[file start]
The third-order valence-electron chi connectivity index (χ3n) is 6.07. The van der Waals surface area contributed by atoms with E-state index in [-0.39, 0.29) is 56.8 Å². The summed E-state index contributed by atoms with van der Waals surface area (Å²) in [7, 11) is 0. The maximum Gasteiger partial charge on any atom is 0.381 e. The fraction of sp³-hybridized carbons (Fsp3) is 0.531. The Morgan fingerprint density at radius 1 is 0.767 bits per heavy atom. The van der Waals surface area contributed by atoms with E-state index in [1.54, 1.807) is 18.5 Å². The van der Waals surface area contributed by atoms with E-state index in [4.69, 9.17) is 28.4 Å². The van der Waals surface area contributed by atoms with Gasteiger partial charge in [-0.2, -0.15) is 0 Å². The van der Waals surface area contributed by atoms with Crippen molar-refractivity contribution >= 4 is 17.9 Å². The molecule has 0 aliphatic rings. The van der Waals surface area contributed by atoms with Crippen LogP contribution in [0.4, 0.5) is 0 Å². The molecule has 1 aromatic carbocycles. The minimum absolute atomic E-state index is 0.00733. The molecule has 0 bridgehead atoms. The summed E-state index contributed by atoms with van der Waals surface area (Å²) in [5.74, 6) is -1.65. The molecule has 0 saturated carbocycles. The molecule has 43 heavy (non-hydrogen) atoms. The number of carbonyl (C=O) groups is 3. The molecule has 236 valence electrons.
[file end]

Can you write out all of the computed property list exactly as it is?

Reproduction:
The third-order valence-electron chi connectivity index (χ3n) is 6.07. The van der Waals surface area contributed by atoms with E-state index in [-0.39, 0.29) is 56.8 Å². The summed E-state index contributed by atoms with van der Waals surface area (Å²) in [7, 11) is 0. The maximum Gasteiger partial charge on any atom is 0.381 e. The fraction of sp³-hybridized carbons (Fsp3) is 0.531. The Morgan fingerprint density at radius 1 is 0.767 bits per heavy atom. The van der Waals surface area contributed by atoms with E-state index in [1.54, 1.807) is 18.5 Å². The van der Waals surface area contributed by atoms with E-state index in [4.69, 9.17) is 28.4 Å². The van der Waals surface area contributed by atoms with Gasteiger partial charge in [-0.2, -0.15) is 0 Å². The van der Waals surface area contributed by atoms with Crippen molar-refractivity contribution >= 4 is 17.9 Å². The molecule has 0 aliphatic rings. The van der Waals surface area contributed by atoms with Crippen LogP contribution in [0.4, 0.5) is 0 Å². The molecule has 1 aromatic carbocycles. The minimum absolute atomic E-state index is 0.00733. The molecule has 0 bridgehead atoms. The summed E-state index contributed by atoms with van der Waals surface area (Å²) in [5.74, 6) is -1.65. The molecule has 0 saturated carbocycles. The molecule has 43 heavy (non-hydrogen) atoms. The number of carbonyl (C=O) groups is 3. The molecule has 236 valence electrons.